Skip to main content

A quantitative model based on clinically relevant MRI features differentiates lower grade gliomas and glioblastoma

We’re sorry, something doesn't seem to be working properly.

Please try refreshing the page. If that doesn't work, please contact support so we can address the problem.

A Correction to this article was published on 09 March 2020

This article has been updated

Abstract

Objectives

To establish a quantitative MR model that uses clinically relevant features of tumor location and tumor volume to differentiate lower grade glioma (LRGG, grades II and III) and glioblastoma (GBM, grade IV).

Methods

We extracted tumor location and tumor volume (enhancing tumor, non-enhancing tumor, peritumor edema) features from 229 The Cancer Genome Atlas (TCGA)-LGG and TCGA-GBM cases. Through two sampling strategies, i.e., institution-based sampling and repeat random sampling (10 times, 70% training set vs 30% validation set), LASSO (least absolute shrinkage and selection operator) regression and nine–machine learning method–based models were established and evaluated.

Results

Principal component analysis of 229 TCGA-LGG and TCGA-GBM cases suggested that the LRGG and GBM cases could be differentiated by extracted features. For nine machine learning methods, stack modeling and support vector machine achieved the highest performance (institution-based sampling validation set, AUC > 0.900, classifier accuracy > 0.790; repeat random sampling, average validation set AUC > 0.930, classifier accuracy > 0.850). For the LASSO method, regression model based on tumor frontal lobe percentage and enhancing and non-enhancing tumor volume achieved the highest performance (institution-based sampling validation set, AUC 0.909, classifier accuracy 0.830). The formula for the best performance of the LASSO model was established.

Conclusions

Computer-generated, clinically meaningful MRI features of tumor location and component volumes resulted in models with high performance (validation set AUC > 0.900, classifier accuracy > 0.790) to differentiate lower grade glioma and glioblastoma.

Key Points

• Lower grade glioma and glioblastoma have significant different location and component volume distributions.

• We built machine learning prediction models that could help accurately differentiate lower grade gliomas and GBM cases. We introduced a fast evaluation model for possible clinical differentiation and further analysis.

This is a preview of subscription content, access via your institution.

Fig. 1
Fig. 2
Fig. 3

Change history

  • 09 March 2020

    The original version of this article, published on 05 February 2020, unfortunately contained a mistake.

Abbreviations

AUC:

Area under ROC

BraTS:

Multimodal Brain Tumor Segmentation Challenge

CA:

Classification accuracy

FLAIR:

Fluid-attenuated inversion recovery

FMRIB:

Functional magnetic resonance imaging of the brain

FSL:

FMRIB Software Library

GBM:

Glioblastoma

IG:

Information gain

KNN:

k-nearest neighbors algorithm

LASSO:

Least absolute shrinkage and selection operator

LGG:

Low-grade glioma

LRGG:

Lower grade glioma

MNI:

Montreal Neurological Institute

NIfTI:

Neuroimaging Informatics Technology Initiative

PCs:

Principal components

PCA:

Principal component analysis

RF:

Random forest

SVM:

Support vector machine

TCGA:

The Cancer Genome Atlas

TCIA:

The Cancer Imaging Archive

Volume_ED:

Peritumoral edema tumor volume

Volume_ET:

Enhancing tumor volume

Volume_NET:

Non-enhancing tumor volume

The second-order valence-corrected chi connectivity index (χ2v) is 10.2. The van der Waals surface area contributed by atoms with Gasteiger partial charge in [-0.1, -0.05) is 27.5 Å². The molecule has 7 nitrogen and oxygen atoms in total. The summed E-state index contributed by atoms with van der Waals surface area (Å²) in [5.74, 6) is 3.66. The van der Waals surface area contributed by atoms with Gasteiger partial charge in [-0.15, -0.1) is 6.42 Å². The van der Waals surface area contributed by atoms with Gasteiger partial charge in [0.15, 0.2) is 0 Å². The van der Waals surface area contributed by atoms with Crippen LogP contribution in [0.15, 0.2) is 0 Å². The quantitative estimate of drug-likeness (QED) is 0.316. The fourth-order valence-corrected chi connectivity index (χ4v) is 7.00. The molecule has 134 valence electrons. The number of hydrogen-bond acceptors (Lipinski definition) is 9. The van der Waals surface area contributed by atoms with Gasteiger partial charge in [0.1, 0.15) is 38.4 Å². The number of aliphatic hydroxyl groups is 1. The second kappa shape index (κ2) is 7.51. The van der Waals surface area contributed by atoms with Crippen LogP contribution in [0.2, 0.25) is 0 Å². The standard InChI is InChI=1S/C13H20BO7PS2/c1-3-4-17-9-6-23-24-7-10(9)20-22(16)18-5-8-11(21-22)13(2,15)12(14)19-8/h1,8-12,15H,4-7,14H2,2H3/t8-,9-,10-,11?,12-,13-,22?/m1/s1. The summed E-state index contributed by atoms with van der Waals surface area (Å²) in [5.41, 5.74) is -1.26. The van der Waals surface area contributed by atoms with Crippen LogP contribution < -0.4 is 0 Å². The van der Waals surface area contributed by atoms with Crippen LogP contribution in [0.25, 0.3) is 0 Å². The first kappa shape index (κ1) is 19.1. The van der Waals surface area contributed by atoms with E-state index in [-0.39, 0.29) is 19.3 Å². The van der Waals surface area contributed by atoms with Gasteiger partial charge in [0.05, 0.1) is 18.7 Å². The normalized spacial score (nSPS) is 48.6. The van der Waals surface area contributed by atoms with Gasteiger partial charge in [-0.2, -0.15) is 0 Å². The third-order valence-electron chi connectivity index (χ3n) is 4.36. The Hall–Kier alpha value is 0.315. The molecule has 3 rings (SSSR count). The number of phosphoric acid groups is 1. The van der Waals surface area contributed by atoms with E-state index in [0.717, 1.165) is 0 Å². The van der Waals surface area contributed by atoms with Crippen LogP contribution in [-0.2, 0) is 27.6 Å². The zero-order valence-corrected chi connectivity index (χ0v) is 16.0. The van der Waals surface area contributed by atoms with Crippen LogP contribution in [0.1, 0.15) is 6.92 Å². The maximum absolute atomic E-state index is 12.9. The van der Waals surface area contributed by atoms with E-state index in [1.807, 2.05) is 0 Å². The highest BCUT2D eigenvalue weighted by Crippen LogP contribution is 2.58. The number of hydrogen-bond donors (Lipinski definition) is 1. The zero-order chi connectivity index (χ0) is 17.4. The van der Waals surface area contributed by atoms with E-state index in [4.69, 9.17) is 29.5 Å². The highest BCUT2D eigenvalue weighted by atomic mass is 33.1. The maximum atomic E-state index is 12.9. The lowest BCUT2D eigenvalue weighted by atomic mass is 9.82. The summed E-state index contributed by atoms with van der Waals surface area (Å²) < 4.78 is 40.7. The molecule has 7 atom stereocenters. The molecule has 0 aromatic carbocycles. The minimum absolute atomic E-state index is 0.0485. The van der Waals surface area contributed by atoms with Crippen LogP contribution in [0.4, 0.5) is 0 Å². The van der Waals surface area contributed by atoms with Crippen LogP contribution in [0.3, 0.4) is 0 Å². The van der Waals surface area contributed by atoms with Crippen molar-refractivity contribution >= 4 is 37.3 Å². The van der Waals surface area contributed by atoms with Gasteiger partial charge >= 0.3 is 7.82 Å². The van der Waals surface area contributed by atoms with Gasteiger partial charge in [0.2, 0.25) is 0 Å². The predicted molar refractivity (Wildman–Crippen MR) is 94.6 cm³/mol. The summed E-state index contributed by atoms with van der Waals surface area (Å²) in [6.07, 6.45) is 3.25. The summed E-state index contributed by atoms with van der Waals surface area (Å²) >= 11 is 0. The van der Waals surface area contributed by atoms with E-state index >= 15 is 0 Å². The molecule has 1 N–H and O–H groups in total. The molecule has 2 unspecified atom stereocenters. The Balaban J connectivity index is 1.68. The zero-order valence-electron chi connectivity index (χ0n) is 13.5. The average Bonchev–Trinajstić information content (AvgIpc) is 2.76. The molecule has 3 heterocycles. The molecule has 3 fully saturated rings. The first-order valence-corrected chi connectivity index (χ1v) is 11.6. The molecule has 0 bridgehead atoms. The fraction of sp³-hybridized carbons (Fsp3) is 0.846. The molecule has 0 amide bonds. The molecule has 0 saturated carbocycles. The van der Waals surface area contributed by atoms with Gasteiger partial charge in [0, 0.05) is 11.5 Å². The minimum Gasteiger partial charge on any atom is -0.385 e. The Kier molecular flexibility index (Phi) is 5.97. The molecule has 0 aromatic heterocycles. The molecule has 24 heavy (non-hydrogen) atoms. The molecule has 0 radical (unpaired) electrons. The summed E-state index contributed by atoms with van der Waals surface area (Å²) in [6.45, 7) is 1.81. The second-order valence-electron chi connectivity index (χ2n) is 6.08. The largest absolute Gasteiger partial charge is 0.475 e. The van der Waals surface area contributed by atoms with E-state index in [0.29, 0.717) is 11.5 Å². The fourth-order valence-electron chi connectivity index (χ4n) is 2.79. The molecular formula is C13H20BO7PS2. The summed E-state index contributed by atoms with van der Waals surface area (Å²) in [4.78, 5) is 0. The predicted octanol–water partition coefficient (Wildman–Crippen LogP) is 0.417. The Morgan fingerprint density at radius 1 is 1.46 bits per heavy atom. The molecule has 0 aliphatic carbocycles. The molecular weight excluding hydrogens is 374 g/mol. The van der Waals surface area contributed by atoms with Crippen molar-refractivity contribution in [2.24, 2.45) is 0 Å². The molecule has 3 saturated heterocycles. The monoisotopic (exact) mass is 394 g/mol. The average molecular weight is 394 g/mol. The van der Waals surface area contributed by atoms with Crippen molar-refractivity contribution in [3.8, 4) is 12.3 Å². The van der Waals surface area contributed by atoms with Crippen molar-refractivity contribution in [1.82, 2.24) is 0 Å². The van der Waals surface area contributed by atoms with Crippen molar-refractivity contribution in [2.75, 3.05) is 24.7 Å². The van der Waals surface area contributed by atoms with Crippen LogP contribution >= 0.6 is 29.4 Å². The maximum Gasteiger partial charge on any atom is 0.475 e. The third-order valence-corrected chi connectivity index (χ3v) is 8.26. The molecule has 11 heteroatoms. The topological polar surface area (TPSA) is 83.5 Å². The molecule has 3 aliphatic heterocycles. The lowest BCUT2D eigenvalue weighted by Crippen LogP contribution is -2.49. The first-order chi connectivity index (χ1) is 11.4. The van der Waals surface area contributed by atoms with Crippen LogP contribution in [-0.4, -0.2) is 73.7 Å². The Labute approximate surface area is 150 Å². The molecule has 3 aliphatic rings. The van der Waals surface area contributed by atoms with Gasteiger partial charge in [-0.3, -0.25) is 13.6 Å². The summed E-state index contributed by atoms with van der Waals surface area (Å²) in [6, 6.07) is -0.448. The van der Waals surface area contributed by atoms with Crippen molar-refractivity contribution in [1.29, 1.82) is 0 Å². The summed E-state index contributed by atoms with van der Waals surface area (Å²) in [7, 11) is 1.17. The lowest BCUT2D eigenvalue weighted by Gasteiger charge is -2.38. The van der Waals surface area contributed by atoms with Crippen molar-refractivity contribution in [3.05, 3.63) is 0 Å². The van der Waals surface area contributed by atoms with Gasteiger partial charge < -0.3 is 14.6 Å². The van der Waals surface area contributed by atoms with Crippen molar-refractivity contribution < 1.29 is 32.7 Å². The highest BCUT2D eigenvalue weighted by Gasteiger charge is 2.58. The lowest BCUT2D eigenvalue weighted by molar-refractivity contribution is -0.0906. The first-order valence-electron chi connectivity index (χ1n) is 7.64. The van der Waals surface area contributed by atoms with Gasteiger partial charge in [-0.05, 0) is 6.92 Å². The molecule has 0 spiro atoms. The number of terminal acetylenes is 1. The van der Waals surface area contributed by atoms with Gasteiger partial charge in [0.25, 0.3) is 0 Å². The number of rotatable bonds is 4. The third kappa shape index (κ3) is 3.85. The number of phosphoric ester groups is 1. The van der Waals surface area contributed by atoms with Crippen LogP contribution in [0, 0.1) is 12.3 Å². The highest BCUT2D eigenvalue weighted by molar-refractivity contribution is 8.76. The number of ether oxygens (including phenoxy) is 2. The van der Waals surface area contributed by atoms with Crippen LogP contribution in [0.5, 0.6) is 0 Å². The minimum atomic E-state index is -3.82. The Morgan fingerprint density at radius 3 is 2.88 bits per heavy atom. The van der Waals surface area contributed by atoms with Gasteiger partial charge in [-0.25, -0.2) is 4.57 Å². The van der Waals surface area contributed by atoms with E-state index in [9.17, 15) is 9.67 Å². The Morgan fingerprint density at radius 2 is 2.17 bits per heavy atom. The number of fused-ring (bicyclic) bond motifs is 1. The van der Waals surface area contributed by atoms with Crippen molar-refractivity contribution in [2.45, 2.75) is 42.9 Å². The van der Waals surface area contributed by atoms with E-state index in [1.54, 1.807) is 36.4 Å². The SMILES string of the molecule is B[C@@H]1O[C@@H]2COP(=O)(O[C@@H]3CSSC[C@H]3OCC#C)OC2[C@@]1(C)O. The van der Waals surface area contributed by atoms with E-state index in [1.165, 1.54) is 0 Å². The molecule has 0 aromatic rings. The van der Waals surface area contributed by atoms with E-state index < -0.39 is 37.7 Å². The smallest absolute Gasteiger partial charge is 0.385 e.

Volume_TC:

Tumor core volume

Volume_WT:

Whole tumor volume

References

  1. Schiff D, Van den Bent M, Vogelbaum MA et al (2019) Recent developments and future directions in adult lower-grade gliomas: Society for Neuro-Oncology (SNO) and European Association of Neuro-Oncology (EANO) consensus. Neuro Oncol 21:837–853

    Article  Google Scholar 

  2. Asari S, Makabe T, Katayama S, Itoh T, Tsuchida S, Ohmoto T (1994) Assessment of the pathological grade of astrocytic gliomas using an MRI score. Neuroradiology 36:308–310

    CAS  Article  Google Scholar 

  3. Pierallini A, Bonamini M, Bozzao A et al (1997) Supratentorial diffuse astrocytic tumours: proposal of an MRI classification. Eur Radiol 7:395–399

    CAS  Article  Google Scholar 

  4. Cho H-H, Park H (2017) Classification of low-grade and highgrade glioma using multi-modal image radiomics features. Conf Proc IEEE Eng Med Biol Soc 2017:3081–3084

  5. Togao O, Hiwatashi A, Yamashita K et al (2015) Differentiation of high-grade and low-grade diffuse gliomas by intravoxel incoherent motion MR imaging. Neuro Oncol 18:132–141

    Article  Google Scholar 

  6. Rizzo S, Botta F, Raimondi S et al (2018) Radiomics: the facts and the challenges of image analysis. Eur Radiol Exp 2:36

    Article  Google Scholar 

  7. Larjavaara S, Mäntylä R, Salminen T et al (2007) Incidence of gliomas by anatomic location. Neuro Oncol 9:319–325

    Article  Google Scholar 

  8. Carlson MR, Pope WB, Horvath S et al (2007) Relationship between survival and edema in malignant gliomas: role of vascular endothelial growth factor and neuronal pentraxin 2. Clin Cancer Res 13:2592–2598

    CAS  Article  Google Scholar 

  9. Carrillo J, Lai A, Nghiemphu P et al (2012) Relationship between tumor enhancement, edema, IDH1 mutational status, MGMT promoter methylation, and survival in glioblastoma. AJNR Am J Neuroradiol 33:1349–1355

    CAS  Article  Google Scholar 

  10. Clark K, Vendt B, Smith K et al (2013) The Cancer Imaging Archive (TCIA): maintaining and operating a public information repository. J Digit Imaging 26:1045–1057

    Article  Google Scholar 

  11. Koçak B, Durmaz ES, Ates E, Kilickesmez O (2019) Radiomics with artificial intelligence: a practical guide for beginners. Diagn Interv Radiol. https://doi.org/10.5152/dir.2019.19321

  12. Bakas S, Zeng K, Sotiras A et al (2015) GLISTRboost: combining multimodal MRI segmentation, registration, and biophysical tumor growth modeling with gradient boosting machines for glioma segmentation. Brainlesion 9556:144–155